BATON ROUGE, La. (WAFB) - Deputies have arrested a 25-year-old Baton Rouge man for allegedly raping a minor.
According to arrest reports, Jonathan Reid Dejean, 25, allegedly paid for a driver to pick up himself and a 12-year-old he met on social media and bring her to his house, where they had sex.
“Unfortunately, we do see a lot of inappropriate things happening online and there’s so many apps that are coming out, there’s so many websites out there,” said Racheal Hebert, president and CEO of Sexual Trauma Awareness & Response (STAR).
The East Baton Rouge Parish Sheriff’s Office says they were first made aware of the incident on the morning of Wednesday, Aug. 12.
Deputies say the child’s mother went to check on her before school. When she didn’t find her daughter in her bedroom, the report says the girl’s mother used an app to track her location and found her walking down the street.
During an interview, deputies say the girl explained that Dejean had convinced her to sneak out twice, on or about Aug. 11 and 12. On both occasions, the girl told investigators Dejean showed up in the vicinity of her house in a Lyft and rode with her back to his house and had sex with her.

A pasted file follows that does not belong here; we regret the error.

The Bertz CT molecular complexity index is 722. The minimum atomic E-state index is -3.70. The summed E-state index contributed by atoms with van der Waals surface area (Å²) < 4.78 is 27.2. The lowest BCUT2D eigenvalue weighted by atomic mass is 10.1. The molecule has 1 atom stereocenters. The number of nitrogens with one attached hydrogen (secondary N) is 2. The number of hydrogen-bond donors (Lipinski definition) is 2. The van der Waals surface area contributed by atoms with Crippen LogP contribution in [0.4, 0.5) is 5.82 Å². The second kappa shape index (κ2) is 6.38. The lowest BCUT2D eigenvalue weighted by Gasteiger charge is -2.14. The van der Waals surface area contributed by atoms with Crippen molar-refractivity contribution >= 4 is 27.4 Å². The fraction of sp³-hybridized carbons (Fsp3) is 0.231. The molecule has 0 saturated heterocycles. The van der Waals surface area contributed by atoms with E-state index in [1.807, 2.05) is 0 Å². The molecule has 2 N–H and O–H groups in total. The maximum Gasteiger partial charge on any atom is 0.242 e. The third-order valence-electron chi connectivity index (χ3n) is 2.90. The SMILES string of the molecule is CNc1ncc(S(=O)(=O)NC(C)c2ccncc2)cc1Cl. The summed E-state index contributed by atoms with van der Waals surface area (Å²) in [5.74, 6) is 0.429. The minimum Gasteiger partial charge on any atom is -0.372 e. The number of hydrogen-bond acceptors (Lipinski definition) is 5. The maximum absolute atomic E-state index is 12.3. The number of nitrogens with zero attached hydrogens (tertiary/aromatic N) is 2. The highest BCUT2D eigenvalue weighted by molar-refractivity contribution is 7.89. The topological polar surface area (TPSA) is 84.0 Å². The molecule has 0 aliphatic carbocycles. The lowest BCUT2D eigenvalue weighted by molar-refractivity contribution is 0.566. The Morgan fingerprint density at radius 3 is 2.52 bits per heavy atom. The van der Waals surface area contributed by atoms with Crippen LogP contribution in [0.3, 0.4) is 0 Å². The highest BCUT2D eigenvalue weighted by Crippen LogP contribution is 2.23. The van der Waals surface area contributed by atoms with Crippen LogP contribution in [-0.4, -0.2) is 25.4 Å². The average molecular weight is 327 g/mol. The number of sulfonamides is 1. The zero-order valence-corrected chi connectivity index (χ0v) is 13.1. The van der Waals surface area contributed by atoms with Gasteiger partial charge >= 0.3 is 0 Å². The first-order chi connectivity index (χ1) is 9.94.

“You know, that’s actually something we have not seen before. That’s very bold. That’s something that would say to us, that’s a very skilled perpetrator,” said Hebert.
The victim told deputies she believed Dejean was 19 years old. She was taken to a hospital for a sexual assault exam.
Dejean was arrested and booked into the East Baton Rouge Parish Prison on two counts of first-degree rape and two counts of aggravated kidnapping.
Hebert says parents need to create an open dialogue with their children to help educate them about the potential dangers of social media.
“Because so much of what is happening online is happening in secrecy,” said Hebert.
Hebert urges parents to monitor their children’s social media accounts and educate them on the dos and don’ts of technology and using apps.
“Certainly making sure that it’s age appropriate, so making sure that the proper controls are on any apps, that they don’t have access to things like a Facebook account that would have their public information, and then really just educating kids on what’s good to post, what’s not good to post. And the idea of stranger danger is real online. You know, we’ve kind of got away from don’t open the door to a stranger, but now the door is your laptop, your phone, and so it’s a little bit harder to keep kids safe that way,” said Hebert.
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